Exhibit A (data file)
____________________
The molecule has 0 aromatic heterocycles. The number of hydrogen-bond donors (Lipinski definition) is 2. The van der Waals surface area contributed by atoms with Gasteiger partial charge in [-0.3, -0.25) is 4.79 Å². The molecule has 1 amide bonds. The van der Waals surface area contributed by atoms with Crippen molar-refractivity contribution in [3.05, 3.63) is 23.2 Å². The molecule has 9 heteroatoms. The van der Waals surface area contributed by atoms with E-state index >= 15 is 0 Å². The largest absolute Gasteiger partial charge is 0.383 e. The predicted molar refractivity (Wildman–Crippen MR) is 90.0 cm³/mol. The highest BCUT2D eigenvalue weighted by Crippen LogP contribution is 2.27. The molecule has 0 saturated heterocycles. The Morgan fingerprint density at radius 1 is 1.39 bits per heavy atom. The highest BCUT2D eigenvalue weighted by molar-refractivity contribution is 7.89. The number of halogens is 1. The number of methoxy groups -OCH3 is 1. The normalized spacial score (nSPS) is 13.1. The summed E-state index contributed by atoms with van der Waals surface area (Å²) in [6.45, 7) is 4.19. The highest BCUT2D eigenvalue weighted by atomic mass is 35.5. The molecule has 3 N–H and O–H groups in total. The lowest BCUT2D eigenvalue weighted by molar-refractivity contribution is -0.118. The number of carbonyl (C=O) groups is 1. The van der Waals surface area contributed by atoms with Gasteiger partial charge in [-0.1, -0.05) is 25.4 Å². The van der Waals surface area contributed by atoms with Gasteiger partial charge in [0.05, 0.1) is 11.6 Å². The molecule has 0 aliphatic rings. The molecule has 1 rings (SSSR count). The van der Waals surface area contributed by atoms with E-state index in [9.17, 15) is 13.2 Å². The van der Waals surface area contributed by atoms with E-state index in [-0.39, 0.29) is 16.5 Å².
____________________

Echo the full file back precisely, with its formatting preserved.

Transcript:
The molecule has 0 aromatic heterocycles. The number of hydrogen-bond donors (Lipinski definition) is 2. The van der Waals surface area contributed by atoms with Gasteiger partial charge in [-0.3, -0.25) is 4.79 Å². The molecule has 1 amide bonds. The van der Waals surface area contributed by atoms with Crippen molar-refractivity contribution in [3.05, 3.63) is 23.2 Å². The molecule has 9 heteroatoms. The van der Waals surface area contributed by atoms with E-state index >= 15 is 0 Å². The largest absolute Gasteiger partial charge is 0.383 e. The predicted molar refractivity (Wildman–Crippen MR) is 90.0 cm³/mol. The highest BCUT2D eigenvalue weighted by Crippen LogP contribution is 2.27. The molecule has 0 saturated heterocycles. The Morgan fingerprint density at radius 1 is 1.39 bits per heavy atom. The highest BCUT2D eigenvalue weighted by molar-refractivity contribution is 7.89. The number of halogens is 1. The number of methoxy groups -OCH3 is 1. The normalized spacial score (nSPS) is 13.1. The summed E-state index contributed by atoms with van der Waals surface area (Å²) in [6.45, 7) is 4.19. The highest BCUT2D eigenvalue weighted by atomic mass is 35.5. The molecule has 3 N–H and O–H groups in total. The lowest BCUT2D eigenvalue weighted by molar-refractivity contribution is -0.118. The number of carbonyl (C=O) groups is 1. The van der Waals surface area contributed by atoms with Gasteiger partial charge in [-0.1, -0.05) is 25.4 Å². The van der Waals surface area contributed by atoms with Gasteiger partial charge in [0.05, 0.1) is 11.6 Å². The molecule has 0 aliphatic rings. The molecule has 1 rings (SSSR count). The van der Waals surface area contributed by atoms with E-state index in [9.17, 15) is 13.2 Å². The van der Waals surface area contributed by atoms with E-state index in [-0.39, 0.29) is 16.5 Å².